Johnson & Johnson unleashes power of the ampersand as it follows Sanofi, GSK in major rebrand

Sanofi tapped tech and GSK took out the scissors during their rebrands, but Johnson & Johnson is changing up its iconic logo and name for the “next chapter” in its corporate story.

Following many other Big Pharmas, J&J is looking to tighten up the branding across its business units and, “over time,” according to a press release, will lose the iconic (though likely not that broadly known) Janssen name for its pharma and R&D business as well as the medical technology unit.

In their places will come Johnson & Johnson Innovative Medicine and Johnson & Johnson MedTech, respectively, both now more firmly placed under the company’s brand umbrella.

And given the spotlight on the Johnson & Johnson name, its logo and branding style are also getting an update. This includes the dropping of the calligraphic Johnson & Johnson we’ve been so used to over the decades to a bolder and more blocky font type, which would not feel out of place in the tech industry.

The new logo is “modernized” for J&J’s “next chapter.” Each letter is drawn in one pen stroke, which the pharma giant said shows “unexpectedness and humanity.”

“The company will embrace both the long- and short-form versions of the logo, expanding and building more equity around a short-form ‘J&J’ to show up in a more personable, contemporary way—especially in digital interfaces,” the drugmaker continued. “The brand will also show up in motion and respond to different environments.”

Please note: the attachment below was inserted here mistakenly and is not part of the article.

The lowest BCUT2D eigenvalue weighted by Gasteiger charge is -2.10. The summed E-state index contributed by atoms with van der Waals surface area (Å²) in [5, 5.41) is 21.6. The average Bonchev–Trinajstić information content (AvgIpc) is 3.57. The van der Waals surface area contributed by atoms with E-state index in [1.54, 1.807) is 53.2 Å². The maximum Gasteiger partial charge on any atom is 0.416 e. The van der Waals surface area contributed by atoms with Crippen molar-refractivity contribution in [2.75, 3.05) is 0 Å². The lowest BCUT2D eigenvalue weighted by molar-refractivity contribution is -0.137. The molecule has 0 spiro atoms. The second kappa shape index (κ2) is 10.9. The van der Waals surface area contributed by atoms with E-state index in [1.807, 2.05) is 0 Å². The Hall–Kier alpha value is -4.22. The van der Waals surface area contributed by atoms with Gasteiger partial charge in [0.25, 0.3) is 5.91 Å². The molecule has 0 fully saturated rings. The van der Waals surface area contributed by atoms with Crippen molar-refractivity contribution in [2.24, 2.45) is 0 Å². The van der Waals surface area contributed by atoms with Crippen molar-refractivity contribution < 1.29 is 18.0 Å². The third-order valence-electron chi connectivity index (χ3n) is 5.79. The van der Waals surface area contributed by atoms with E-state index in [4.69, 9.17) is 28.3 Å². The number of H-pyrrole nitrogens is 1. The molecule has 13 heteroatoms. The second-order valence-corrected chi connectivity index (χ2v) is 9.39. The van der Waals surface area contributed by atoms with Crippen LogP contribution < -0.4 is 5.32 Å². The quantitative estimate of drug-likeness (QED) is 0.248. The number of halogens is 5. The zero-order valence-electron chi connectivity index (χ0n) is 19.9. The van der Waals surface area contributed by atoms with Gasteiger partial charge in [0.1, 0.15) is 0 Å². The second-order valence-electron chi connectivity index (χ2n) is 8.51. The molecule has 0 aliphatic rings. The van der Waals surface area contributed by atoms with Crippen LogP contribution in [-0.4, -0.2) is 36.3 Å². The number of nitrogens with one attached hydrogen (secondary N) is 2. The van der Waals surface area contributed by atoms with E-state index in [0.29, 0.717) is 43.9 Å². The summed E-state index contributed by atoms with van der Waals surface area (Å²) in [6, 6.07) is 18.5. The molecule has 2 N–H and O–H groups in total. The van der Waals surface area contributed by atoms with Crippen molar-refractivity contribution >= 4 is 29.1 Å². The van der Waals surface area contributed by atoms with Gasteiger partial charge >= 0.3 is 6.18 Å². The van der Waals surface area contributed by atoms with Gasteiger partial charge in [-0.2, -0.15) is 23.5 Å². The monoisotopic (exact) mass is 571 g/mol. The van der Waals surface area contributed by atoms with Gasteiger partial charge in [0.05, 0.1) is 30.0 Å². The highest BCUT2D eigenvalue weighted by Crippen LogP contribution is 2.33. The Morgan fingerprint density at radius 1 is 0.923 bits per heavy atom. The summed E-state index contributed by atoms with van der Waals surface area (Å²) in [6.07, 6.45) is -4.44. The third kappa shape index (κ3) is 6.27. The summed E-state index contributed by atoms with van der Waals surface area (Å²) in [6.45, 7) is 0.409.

While keeping its famous red coloring, J&J will across its branding be “leaning into a refreshed, bright, and contemporary color that speaks to the ability to urgently respond to health challenges, evolve with the times and set the pace.”

There’s also change afoot for the ampersand that, despite being rather old-fashioned these days, will not only be staying but enlarged in the new logo and has been designed to capture “a caring, human nature.”

J&J said in a statement that the updated ampersand “now presents itself as a more globally recognizable symbol and represents the openness of the brand, as well as the connections that bring the company’s purpose to life.” It did not elaborate on how it does that.

Finally, there is a new corporate art direction that has “been crafted to spark energy, optimism and inclusivity, all while offering a unique and distinctive approach in healthcare,” though, again, full details on exactly how it will do this were not shared.

These changes are deeply reminiscent of what both French Big Pharma Sanofi and Britain’s GSK did with their rebranding last year. Sanofi too culled its extraneous brands as Sanofi Pasteur, its much heralded and historic vaccines unit, as well as its rare disease biz Genzyme, which were both brought under the Sanofi umbrella.

Sanofi’s logo also changed, moving from the legacy graphic of a bird forming a circle to lowercase text that was purposefully more techlike in its look.

GlaxoSmithKline, meanwhile, simply became GSK last year and also came with a new logo. The company opted to keep its traditional orange coloring but to make it bolder and darker as well as more pronounced.